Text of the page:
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Short-term effects of a non-dieting lifestyle intervention program on weight management, fitness, metabolic risk, and psychological well-being in obese premenopausal females with the metabolic syndrome

Carroll, Sean and Borkoles, Erika and Polman, Remco (2007) Short-term effects of a non-dieting lifestyle intervention program on weight management, fitness, metabolic risk, and psychological well-being in obese premenopausal females with the metabolic syndrome. Applied Physiology, Nutrition and Metabolism, 32 (1). pp. 125-142. ISSN 1715-5312

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Abstract

Lifestyle modification has been widely acknowledged as the primary treatment for the metabolic syndrome (MetS). We examined the short-term effects of a non-dieting lifestyle intervention program, within the theoretical psychological framework of self-determination theory (SDT), on metabolic fitness and psychological well-being among premenopausal, clinically obese women. A secondary analysis of a randomized, controlled, 3 month, intensive, community-based lifestyle intervention study was performed on 31 pre-menopausal obese women with the MetS (56.4% of original study sample). These participants had been randomly allocated to a non-dieting lifestyle intervention group (n = 17) or waiting list control (n = 14). Among participants who completed repeat anthropometric and cardiorespiratory fitness measurements after 3 months intervention, the lifestyle intervention group showed a significant improvement in VO2 (mL·kg–1·min–1) compared with control (test for interaction, p = 0.003). No significant difference was found for body mass. Metabolic improvements were evident for diastolic blood pressure and high-density lipoprotein cholesterol in both groups. The lifestyle intervention group also showed significantly improved general psychological well-being compared with the control group (test for interaction, p = 0.0005). All of the psychological well-being subscales showed significant favourable changes in the intervention group as compared with controls. This short-term, non-dieting lifestyle intervention, consistent with the “Health at Every Size” (HAES) obesity treatment paradigm, significantly improved cardiorespiratory fitness and psychological well-being. Metabolic risk tended to improve after 3 months intervention with no significant difference in the resolution of the MetS between intervention and control participants.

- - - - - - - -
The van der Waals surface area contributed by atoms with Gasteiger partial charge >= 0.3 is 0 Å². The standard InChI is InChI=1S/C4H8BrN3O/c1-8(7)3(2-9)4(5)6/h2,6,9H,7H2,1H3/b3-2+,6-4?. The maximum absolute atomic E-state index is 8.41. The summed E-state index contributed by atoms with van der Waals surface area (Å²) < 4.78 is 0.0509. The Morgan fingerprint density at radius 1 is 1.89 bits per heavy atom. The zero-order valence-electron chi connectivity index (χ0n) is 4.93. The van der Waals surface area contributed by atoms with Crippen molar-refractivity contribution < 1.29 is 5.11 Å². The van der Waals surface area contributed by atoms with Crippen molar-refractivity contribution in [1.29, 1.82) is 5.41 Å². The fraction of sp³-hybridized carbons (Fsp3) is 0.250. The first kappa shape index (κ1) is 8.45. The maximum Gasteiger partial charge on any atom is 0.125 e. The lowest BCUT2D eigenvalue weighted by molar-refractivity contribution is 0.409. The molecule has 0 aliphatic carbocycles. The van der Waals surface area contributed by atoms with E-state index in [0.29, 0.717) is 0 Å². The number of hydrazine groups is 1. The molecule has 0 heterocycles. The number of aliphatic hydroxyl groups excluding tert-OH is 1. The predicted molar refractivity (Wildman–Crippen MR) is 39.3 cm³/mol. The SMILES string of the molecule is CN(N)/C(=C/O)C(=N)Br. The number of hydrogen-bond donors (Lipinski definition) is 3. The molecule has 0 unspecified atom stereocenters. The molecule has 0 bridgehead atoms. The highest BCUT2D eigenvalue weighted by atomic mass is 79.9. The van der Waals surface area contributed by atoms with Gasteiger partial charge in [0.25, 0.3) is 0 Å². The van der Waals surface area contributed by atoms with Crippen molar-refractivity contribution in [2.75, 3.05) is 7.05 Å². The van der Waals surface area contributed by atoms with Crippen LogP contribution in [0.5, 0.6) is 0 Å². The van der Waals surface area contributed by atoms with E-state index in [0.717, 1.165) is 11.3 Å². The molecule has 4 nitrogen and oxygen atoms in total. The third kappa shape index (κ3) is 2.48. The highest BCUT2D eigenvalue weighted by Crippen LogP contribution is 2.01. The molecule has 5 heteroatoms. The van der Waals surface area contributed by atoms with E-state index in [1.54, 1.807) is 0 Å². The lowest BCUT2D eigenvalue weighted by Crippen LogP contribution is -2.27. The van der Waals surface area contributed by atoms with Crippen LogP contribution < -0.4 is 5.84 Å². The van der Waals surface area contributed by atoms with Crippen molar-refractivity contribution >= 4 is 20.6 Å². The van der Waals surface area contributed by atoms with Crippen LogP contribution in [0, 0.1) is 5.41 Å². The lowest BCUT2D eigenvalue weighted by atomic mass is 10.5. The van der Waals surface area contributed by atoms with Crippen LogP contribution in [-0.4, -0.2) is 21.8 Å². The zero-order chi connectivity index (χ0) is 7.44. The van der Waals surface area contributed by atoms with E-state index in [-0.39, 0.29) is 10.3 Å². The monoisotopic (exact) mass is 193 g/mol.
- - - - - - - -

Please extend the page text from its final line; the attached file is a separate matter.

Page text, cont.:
Item Type: Article
Additional Information:

Online ISSN: 1715-5320

Uncontrolled Keywords: ResPubID21936. metabolic syndrome, lifestyle intervention, psychological well-being, obesity, cardiorespiratory fitness, non-dieting approach, self-determination
Subjects: FOR Classification > 1101 Medical Biochemistry and Metabolomics
FOR Classification > 1701 Psychology
Faculty/School/Research Centre/Department > Institute of Sport, Exercise and Active Living (ISEAL)
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Depositing User: VUIR
Date Deposited: 16 Feb 2012 01:35
Last Modified: 29 Jan 2015 00:38
URI: http://vuir.vu.edu.au/id/eprint/7914
DOI: 10.1139/H06-093
ePrint Statistics: View download statistics for this item
Citations in Scopus: 18 - View on Scopus

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